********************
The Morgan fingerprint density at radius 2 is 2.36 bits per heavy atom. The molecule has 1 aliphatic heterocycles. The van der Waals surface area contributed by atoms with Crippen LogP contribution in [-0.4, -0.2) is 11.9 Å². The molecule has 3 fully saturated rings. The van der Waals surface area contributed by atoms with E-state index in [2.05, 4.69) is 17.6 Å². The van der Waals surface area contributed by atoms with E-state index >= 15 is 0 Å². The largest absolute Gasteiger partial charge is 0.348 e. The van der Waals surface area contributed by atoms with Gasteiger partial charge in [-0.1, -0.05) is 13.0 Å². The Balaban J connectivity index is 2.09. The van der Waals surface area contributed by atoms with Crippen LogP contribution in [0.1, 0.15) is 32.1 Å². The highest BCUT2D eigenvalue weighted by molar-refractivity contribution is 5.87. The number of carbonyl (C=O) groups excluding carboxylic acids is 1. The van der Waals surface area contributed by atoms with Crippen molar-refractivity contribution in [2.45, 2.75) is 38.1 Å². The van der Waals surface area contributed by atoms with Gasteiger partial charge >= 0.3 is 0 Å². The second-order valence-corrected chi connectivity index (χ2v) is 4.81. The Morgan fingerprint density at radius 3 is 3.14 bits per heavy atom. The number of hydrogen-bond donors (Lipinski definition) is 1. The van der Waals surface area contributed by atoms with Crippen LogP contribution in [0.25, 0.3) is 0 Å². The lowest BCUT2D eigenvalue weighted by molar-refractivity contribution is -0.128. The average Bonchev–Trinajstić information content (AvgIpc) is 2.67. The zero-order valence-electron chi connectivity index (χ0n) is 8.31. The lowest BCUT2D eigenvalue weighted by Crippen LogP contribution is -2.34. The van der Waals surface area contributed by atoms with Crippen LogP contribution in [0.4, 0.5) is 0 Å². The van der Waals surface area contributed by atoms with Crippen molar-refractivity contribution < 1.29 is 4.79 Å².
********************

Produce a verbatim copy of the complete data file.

The Morgan fingerprint density at radius 2 is 2.36 bits per heavy atom. The molecule has 1 aliphatic heterocycles. The van der Waals surface area contributed by atoms with Crippen LogP contribution in [-0.4, -0.2) is 11.9 Å². The molecule has 3 fully saturated rings. The van der Waals surface area contributed by atoms with E-state index in [2.05, 4.69) is 17.6 Å². The van der Waals surface area contributed by atoms with E-state index >= 15 is 0 Å². The largest absolute Gasteiger partial charge is 0.348 e. The van der Waals surface area contributed by atoms with Gasteiger partial charge in [-0.1, -0.05) is 13.0 Å². The Balaban J connectivity index is 2.09. The van der Waals surface area contributed by atoms with Crippen LogP contribution in [0.1, 0.15) is 32.1 Å². The highest BCUT2D eigenvalue weighted by molar-refractivity contribution is 5.87. The number of carbonyl (C=O) groups excluding carboxylic acids is 1. The van der Waals surface area contributed by atoms with Crippen molar-refractivity contribution in [2.45, 2.75) is 38.1 Å². The van der Waals surface area contributed by atoms with Gasteiger partial charge >= 0.3 is 0 Å². The second-order valence-corrected chi connectivity index (χ2v) is 4.81. The Morgan fingerprint density at radius 3 is 3.14 bits per heavy atom. The number of hydrogen-bond donors (Lipinski definition) is 1. The van der Waals surface area contributed by atoms with Crippen LogP contribution in [0.25, 0.3) is 0 Å². The lowest BCUT2D eigenvalue weighted by molar-refractivity contribution is -0.128. The average Bonchev–Trinajstić information content (AvgIpc) is 2.67. The zero-order valence-electron chi connectivity index (χ0n) is 8.31. The lowest BCUT2D eigenvalue weighted by Crippen LogP contribution is -2.34. The van der Waals surface area contributed by atoms with Crippen LogP contribution in [0.4, 0.5) is 0 Å². The van der Waals surface area contributed by atoms with Crippen molar-refractivity contribution < 1.29 is 4.79 Å².